30 Basic Home Improvement Tools For Beginners

by Darwin Hall

puzzle house

If you are new to home improvement and repair, the first step in your journey at becoming a DIYer is assembling a cache of tools to get the job done.

You could easily buy a homeowner’s tool kit found at most hardware stores and home centers, but they oftentimes don’t come with many of the tools you will actually use.

These toolkits also have a lesser quality of the tools in them; usually cheap versions of the common ones.

For new do-it-yourselfers or a seasoned weekend warrior, these starter items should be included in your beginner’s toolbox.

1. A Utility Knife

utility knifeThis is first on the list because I consider a utility knife as one of the most versatile and important items to have on hand!  There are so many different versions available today.  Before you buy one, pick several up to test them.  It needs to feel comfortable in your hands.  There are small ones and larger ones.

Some come with a quick blade release and exchange.  Others are made like a flip blade, in which  you depress a small locking button to release the flip part.  The flip style should be used with caution because there is no protection in the event that you inadvertently close the blade and leave a finger in the line of the closing area.

2. Tape Measure

Tape MeasureChoose a tape measure that is easy to read with large numbers.  Consider the length you need:  It should be long enough — between 20 feet to 30 feet in length.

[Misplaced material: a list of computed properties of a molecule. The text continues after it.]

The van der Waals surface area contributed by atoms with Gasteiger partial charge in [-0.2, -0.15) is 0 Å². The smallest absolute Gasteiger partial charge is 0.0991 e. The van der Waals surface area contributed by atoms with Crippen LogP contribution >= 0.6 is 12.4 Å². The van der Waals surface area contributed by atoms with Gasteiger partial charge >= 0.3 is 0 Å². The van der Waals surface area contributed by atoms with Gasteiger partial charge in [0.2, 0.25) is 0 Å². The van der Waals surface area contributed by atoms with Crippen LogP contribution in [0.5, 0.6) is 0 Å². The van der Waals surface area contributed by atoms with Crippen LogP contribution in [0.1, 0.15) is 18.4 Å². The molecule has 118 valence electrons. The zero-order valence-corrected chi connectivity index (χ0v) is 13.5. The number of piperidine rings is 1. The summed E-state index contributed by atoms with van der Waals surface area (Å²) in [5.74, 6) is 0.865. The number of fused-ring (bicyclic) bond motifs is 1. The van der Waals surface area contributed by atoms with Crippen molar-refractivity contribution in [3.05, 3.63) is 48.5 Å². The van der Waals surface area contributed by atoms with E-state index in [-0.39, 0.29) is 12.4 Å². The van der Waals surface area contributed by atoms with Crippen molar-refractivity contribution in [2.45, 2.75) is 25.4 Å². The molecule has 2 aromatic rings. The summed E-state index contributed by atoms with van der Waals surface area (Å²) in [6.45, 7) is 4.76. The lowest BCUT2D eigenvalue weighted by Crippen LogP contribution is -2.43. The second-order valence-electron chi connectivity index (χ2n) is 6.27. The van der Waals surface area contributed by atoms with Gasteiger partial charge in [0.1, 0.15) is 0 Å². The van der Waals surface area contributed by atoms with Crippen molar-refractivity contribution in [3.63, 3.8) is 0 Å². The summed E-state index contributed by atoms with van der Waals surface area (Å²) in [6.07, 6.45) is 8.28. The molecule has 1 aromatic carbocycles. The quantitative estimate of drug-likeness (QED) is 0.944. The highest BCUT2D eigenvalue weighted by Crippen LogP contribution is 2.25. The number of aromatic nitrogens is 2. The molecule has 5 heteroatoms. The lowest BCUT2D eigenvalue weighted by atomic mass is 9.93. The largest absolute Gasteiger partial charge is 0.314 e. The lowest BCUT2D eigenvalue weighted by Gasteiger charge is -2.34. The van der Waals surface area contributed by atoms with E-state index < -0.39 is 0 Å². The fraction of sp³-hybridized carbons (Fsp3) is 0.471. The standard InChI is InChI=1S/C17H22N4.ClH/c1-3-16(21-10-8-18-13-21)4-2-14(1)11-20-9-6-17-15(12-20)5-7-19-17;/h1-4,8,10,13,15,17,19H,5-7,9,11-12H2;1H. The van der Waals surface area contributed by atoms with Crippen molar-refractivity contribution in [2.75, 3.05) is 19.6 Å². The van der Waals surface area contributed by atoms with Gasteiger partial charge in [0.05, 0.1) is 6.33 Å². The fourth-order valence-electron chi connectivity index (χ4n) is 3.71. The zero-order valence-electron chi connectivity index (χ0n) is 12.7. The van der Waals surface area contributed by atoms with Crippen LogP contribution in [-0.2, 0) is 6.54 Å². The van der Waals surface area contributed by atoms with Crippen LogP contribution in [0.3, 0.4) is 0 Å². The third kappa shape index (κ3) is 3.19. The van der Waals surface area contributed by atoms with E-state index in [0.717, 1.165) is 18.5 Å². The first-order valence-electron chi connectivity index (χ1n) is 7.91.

I wouldn’t consider the short versions of tape measures found in most homeowner’s toolboxes.  The metal tape used in them is simply too flimsy and not wide enough to extend adequately without bending.

 

3. Pencils

PencilsThe best kind of pencils to use are the basic, No. 2 pencils.  You may wish to use the fat construction pencils, but in my opinion, the lead constantly breaks when you use those.  Pick up a pack at a dollar store or local convience store.  You may wish to buy a sharpener, too.  Or, you can use your utility knife as a sharpener!

 

4. Multiple-size, multiple-bit screwdrivers

assorted screwdriversA good set of screwdrivers with different bits is essential to most projects.  Get different size lengths and thicknesses to handle the most difficult of areas you’re working on.

 

 

 

5. Tool belt

Tool BeltA good fitting toolbelt is needed to carry specific tools with you for the job, eliminating the need to go back and forth to the tool box to look for something.  Most come with adjustable waist belts.  Try to purchase the leather variety — it will last much longer than others that are available on the market.

 

 

6. Drill Bits

dewalt drill bitsJust like multiple bits on screwdrivers, you will need several different kinds of bits for your power drill.  Many kits come with additional quick-change connections.  Several include bits for socket tools.  Some even come with hole-drilling bits.  Just pick a well-known supplier when making a buying decision.

 

7. Compound Miter Saw

Compound Miter SawA compound miter saw is essential to making angled cuts in trim and moldings.  Most come with laser lights to guide your cuts.  If you want a professional look to all your projects, get one of these saws.  If the cost is prohibitive, you may wish to start off with a miter box jig and saw combo, with which to make manual cuts from.

 

 8. Level

Level